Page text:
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Retranslating Chaves Nogales into Spanish or an Act of Ventriloquy: A Case Study Through Corpus Frequency Analysis

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Manuel Chaves Nogales (Seville, Spain, 1897 – London, 1944) was a Spanish journalist and writer. Politically, he was a moderate left-wing liberal democrat who defined himself as “antifascist and anti-revolutionary”. In 1940, fleeing from the Nazi invasion of Paris, where he was working for Havas and Cooperation Press Agency, he arrived in London with Winston S. Churchill’s literary agent, Emery Reves, and started collaborating with the British Ministry of Information. Publishing his articles through Reuters and AFI , he contributed his pieces to the Evening Standard, the BBC and other non-Spanish speaking media. During the Second World War, Chaves Nogales’s articles were published in English, French, and Portuguese, however, their originals are lost. As a whole volume needed translation into Spanish for his newly edited complete works (Obra Completa, Libros del Asteroide, 2020), a hybrid system based on computerised corpora and human translation was chosen to complete this task with greater productivity and higher precision. In this talk I will present the outcomes of this new methodology to enhance translation accuracy in the work by multilingual authors.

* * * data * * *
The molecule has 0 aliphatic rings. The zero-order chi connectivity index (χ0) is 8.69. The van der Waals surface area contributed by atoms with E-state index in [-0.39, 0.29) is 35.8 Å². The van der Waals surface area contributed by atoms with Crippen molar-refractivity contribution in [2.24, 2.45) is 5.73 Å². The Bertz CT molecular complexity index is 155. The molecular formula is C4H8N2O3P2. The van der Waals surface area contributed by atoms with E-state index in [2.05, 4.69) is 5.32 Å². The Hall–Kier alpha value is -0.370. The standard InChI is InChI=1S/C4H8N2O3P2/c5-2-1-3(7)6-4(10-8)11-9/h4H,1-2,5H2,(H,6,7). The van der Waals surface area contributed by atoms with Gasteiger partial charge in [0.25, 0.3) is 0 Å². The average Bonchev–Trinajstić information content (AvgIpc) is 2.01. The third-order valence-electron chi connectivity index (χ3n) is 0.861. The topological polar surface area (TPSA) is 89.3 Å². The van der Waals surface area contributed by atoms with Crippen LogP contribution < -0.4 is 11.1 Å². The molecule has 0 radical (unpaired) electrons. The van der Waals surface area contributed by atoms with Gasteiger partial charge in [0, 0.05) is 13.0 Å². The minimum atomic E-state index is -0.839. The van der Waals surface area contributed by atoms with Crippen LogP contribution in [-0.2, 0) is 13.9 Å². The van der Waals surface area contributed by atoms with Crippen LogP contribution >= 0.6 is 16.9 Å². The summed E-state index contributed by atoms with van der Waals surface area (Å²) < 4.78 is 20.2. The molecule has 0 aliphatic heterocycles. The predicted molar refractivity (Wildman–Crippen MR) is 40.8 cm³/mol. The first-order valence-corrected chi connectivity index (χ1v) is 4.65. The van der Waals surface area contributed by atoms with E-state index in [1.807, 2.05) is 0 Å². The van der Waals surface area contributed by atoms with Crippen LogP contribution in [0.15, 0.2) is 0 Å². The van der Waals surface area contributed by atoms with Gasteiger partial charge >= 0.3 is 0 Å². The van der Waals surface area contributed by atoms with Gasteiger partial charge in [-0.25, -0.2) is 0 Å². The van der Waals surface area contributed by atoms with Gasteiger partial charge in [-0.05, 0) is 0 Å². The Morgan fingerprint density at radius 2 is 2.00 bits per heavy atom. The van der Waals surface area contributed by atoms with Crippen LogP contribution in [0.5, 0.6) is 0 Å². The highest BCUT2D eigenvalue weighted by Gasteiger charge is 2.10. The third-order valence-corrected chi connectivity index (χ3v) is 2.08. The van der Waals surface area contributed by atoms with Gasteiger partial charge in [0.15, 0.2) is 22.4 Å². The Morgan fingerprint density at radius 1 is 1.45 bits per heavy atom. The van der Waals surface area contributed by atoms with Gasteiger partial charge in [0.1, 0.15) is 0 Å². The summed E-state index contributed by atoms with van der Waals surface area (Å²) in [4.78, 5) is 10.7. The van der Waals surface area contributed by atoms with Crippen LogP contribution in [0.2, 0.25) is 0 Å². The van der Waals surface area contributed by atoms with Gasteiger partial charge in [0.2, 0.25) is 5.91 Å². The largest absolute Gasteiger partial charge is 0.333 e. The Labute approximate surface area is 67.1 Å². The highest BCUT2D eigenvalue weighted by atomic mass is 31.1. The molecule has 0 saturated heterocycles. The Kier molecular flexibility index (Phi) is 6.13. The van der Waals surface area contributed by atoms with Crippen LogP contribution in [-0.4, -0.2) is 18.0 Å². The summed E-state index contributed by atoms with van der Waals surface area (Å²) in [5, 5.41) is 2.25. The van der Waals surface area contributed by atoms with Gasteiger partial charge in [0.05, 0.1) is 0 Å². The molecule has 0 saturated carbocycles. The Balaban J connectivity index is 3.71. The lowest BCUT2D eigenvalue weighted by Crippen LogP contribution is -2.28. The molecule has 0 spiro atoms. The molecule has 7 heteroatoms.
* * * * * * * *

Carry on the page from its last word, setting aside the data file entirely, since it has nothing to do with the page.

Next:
Speaker’s Bio-note:

Yolanda Morató is an Associate Professor at the University of Seville and a visiting researcher at the University of Cambridge with a European Commission i-Portunus grant. She has taught and researched at international institutions such as Harvard University, Cornell, SUNY and Warwick. Focusing on English and North American Modernism, she has published articles and translations in national and international journals, among them an annotated edition of Wyndham Lewis’s first autobiography, “Blasting and Bombardiering”, which won the AEDEAN 2008 Translation Prize. She is currently working on hybrid translation models applied to multilingual literary and journalistic writing.

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